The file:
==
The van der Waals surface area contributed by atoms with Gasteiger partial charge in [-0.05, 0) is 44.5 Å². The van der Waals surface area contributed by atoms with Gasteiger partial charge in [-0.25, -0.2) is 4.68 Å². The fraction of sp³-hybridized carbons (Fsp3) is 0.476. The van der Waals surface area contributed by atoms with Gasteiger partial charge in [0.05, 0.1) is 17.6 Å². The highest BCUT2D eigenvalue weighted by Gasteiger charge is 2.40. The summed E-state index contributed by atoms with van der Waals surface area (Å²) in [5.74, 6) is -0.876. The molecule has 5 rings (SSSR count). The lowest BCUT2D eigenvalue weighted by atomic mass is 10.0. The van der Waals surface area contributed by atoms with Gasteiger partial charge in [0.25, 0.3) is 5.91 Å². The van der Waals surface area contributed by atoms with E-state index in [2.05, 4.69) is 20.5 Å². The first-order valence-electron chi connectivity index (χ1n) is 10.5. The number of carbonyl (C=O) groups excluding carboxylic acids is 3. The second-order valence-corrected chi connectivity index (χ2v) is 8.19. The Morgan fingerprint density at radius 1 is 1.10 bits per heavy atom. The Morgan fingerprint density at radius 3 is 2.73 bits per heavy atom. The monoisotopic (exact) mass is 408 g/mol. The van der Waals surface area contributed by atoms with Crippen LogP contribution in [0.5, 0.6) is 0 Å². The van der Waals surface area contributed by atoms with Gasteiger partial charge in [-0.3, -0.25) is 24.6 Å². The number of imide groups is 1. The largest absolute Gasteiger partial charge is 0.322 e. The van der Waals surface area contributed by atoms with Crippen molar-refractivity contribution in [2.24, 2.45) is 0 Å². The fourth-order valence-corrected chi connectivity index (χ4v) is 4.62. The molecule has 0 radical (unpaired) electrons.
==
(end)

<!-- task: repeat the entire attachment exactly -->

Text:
The van der Waals surface area contributed by atoms with Gasteiger partial charge in [-0.05, 0) is 44.5 Å². The van der Waals surface area contributed by atoms with Gasteiger partial charge in [-0.25, -0.2) is 4.68 Å². The fraction of sp³-hybridized carbons (Fsp3) is 0.476. The van der Waals surface area contributed by atoms with Gasteiger partial charge in [0.05, 0.1) is 17.6 Å². The highest BCUT2D eigenvalue weighted by Gasteiger charge is 2.40. The summed E-state index contributed by atoms with van der Waals surface area (Å²) in [5.74, 6) is -0.876. The molecule has 5 rings (SSSR count). The lowest BCUT2D eigenvalue weighted by atomic mass is 10.0. The van der Waals surface area contributed by atoms with Gasteiger partial charge in [0.25, 0.3) is 5.91 Å². The van der Waals surface area contributed by atoms with E-state index in [2.05, 4.69) is 20.5 Å². The first-order valence-electron chi connectivity index (χ1n) is 10.5. The number of carbonyl (C=O) groups excluding carboxylic acids is 3. The second-order valence-corrected chi connectivity index (χ2v) is 8.19. The Morgan fingerprint density at radius 1 is 1.10 bits per heavy atom. The Morgan fingerprint density at radius 3 is 2.73 bits per heavy atom. The monoisotopic (exact) mass is 408 g/mol. The van der Waals surface area contributed by atoms with Crippen LogP contribution in [0.5, 0.6) is 0 Å². The van der Waals surface area contributed by atoms with Gasteiger partial charge in [-0.3, -0.25) is 24.6 Å². The number of imide groups is 1. The largest absolute Gasteiger partial charge is 0.322 e. The van der Waals surface area contributed by atoms with Crippen molar-refractivity contribution in [2.24, 2.45) is 0 Å². The fourth-order valence-corrected chi connectivity index (χ4v) is 4.62. The molecule has 0 radical (unpaired) electrons.